http://tootruthy.blogspot.com/2007/10/india-and-gap-exlpoit-child-slave-labor.html

Gen X and Y have gotten the least from America, yet they have sacrificed a lot for it, and yet we have a bunch of Clinton Boomers that still want us to kowtow at their altar!

I will say much, there is one bit of satsifaction I will have when Hillary wins the office in 2016. She will govern fully to the right of Obama, she will cut social security and medicare, just like her hubby tried to do before he got caught smoking cigars with his intern! I really look forward to seeing the "we should vioted for Hillary in 2008 cus she is a leader" type people get screwed, too bad they will be on their way out, while we will still be shoveling oursleves out of the mess, sans the New deal programs our grandparents worked to make sure were there for us..our grandparents, aka the REAL FDR Democrats, as opposed to their children that pissed it all away.

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Response to DonCoquixote (Reply #201)

Thu Mar 14, 2013, 05:12 AM

202. If you don't like Iraq, blame Ralph Nader and Ron and Rand Paul.They got the Bush's elected

 

wihtout Ralph Nader's rightwing shenaningans, there was no Iraq as there would not have been a 9-11.
Place the blame on Iraq where it belongs on 3rd party protest votes

however, I note you ignored the entire post to have an anti-Hillary rant.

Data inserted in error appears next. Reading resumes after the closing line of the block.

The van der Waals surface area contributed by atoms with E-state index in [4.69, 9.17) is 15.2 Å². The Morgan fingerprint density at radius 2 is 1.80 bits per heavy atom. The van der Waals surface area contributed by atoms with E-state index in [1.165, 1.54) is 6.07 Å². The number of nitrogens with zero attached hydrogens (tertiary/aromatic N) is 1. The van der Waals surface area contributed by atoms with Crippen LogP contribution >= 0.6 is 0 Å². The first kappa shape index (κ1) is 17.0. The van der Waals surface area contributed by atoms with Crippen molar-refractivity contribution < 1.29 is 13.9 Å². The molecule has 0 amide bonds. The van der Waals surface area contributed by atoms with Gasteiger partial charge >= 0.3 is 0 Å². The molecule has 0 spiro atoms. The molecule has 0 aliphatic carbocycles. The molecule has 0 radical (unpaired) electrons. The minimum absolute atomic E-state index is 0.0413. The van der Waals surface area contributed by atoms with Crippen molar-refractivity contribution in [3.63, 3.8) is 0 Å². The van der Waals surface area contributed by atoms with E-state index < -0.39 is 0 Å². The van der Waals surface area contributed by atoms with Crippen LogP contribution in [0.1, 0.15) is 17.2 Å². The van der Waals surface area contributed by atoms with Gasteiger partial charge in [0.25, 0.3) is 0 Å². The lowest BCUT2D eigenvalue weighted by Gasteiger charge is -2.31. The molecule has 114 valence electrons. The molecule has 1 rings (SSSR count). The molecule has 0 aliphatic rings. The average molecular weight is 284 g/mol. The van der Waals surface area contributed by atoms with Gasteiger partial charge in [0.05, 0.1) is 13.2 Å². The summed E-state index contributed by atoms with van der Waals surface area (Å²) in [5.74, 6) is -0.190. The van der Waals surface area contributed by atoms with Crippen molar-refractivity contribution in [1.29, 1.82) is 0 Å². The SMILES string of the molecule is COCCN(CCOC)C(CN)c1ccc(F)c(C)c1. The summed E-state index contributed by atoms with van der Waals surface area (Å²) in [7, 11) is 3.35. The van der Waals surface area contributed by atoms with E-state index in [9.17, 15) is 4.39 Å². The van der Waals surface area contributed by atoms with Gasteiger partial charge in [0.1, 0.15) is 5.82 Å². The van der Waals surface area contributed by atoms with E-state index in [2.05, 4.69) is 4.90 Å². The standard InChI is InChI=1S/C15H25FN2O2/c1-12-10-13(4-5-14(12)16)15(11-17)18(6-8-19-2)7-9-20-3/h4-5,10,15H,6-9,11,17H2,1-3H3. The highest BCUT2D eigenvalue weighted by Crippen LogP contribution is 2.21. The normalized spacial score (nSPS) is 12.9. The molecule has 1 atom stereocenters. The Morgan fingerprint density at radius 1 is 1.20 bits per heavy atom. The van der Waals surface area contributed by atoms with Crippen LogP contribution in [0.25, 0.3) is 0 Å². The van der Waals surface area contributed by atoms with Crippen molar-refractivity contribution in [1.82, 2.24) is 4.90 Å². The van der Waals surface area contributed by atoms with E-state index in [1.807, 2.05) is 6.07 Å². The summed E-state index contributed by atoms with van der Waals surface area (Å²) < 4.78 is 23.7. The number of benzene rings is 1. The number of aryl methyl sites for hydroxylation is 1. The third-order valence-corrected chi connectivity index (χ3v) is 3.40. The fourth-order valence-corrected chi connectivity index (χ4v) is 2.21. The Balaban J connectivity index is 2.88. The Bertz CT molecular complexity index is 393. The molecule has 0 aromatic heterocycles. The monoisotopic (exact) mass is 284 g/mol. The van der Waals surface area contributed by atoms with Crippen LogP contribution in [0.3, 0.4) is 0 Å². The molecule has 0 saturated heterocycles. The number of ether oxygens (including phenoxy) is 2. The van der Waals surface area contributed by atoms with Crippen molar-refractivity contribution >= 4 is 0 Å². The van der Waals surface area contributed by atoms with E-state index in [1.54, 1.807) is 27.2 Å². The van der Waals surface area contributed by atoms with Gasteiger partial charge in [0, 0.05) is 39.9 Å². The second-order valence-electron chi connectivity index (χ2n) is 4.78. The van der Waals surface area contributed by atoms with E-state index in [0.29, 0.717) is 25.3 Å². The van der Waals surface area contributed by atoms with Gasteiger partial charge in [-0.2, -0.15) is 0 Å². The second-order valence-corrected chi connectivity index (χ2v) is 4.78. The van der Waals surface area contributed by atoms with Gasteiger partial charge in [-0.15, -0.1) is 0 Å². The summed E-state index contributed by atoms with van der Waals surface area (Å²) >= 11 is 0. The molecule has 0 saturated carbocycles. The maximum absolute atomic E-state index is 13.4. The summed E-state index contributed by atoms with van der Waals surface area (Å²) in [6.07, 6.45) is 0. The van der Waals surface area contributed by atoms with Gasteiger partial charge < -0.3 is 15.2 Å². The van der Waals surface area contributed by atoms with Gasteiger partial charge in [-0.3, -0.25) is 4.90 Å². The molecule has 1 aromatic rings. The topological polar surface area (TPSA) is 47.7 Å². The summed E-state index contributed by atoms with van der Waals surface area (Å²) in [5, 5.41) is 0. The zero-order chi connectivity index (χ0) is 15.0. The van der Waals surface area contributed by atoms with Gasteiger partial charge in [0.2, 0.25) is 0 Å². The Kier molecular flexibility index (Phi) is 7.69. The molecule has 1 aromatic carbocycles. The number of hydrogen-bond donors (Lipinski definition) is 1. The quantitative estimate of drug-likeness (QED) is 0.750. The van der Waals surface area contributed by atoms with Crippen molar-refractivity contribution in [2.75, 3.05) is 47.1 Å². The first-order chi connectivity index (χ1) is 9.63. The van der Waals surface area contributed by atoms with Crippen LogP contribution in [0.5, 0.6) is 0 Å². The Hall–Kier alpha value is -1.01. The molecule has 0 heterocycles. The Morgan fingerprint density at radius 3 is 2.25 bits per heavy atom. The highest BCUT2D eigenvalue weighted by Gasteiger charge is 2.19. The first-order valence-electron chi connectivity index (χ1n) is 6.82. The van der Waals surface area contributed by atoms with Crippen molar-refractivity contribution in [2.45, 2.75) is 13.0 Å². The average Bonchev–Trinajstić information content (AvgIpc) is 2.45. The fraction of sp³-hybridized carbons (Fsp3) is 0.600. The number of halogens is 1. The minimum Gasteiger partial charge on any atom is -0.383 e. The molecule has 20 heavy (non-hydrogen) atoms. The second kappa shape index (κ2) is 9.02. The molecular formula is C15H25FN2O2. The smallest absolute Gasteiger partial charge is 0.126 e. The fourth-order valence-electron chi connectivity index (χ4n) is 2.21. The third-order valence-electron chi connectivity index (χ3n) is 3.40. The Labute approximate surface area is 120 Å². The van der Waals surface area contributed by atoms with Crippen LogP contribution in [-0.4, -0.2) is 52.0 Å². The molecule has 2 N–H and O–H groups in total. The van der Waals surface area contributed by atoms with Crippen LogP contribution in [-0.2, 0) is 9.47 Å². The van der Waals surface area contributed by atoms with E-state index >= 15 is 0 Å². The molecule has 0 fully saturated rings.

Hillary/Napolitano 2016.

But what you said, I see is very Ron Paul saying, the anti-India rant you gave.
Isn't that the Paul wanting to isolate the US and lock all the borders both in and out?
Like living in 1855. Pat Buchanan also liked isolationism. So does the Paul's BFF.

Al Gore kicked Ross Perot's ass in their NAFTA debate. Thank God Perot never became President, he had no idea one word he was saying in that debate. Perot just kept babbling on
and pointing to some meaningless graphs.

Sure did Ralph Nader and the environment well to seat W instead of Gore.

BTW, like liberals? Then why did people toss LBJ over for Nixon?
Because in 1968 there was two choices.
Keep LBJ or Nixon would win. LBJ with the heart retired because he felt the country sold him out.
Nixon won. HHH was a vastly inferior politician(but what a nice guy!) and could not compete with Nixon.
LBJ would have creamed him.
Eisenhower started Vietnam, a vicious man he was. NOT a nice guy. He was the originator of the Ronald Reagan school of Presidents.

One could go back and place the blame on anyone who backed Eisenhower, and not the great Adlai Stevenson.
But a guess some medals on Ike's shirt looked better than the brains in Adlai's head.
Who needs smart when you have Ike and Reagan.(two of the biggest war mongers ever).
Funny, the only time anyone mentions Ike though is to idolize one deranged line IKE said near the end of his life. One line 100% out of context with his entire life.

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Response to graham4anything (Reply #202)

Thu Mar 14, 2013, 05:23 AM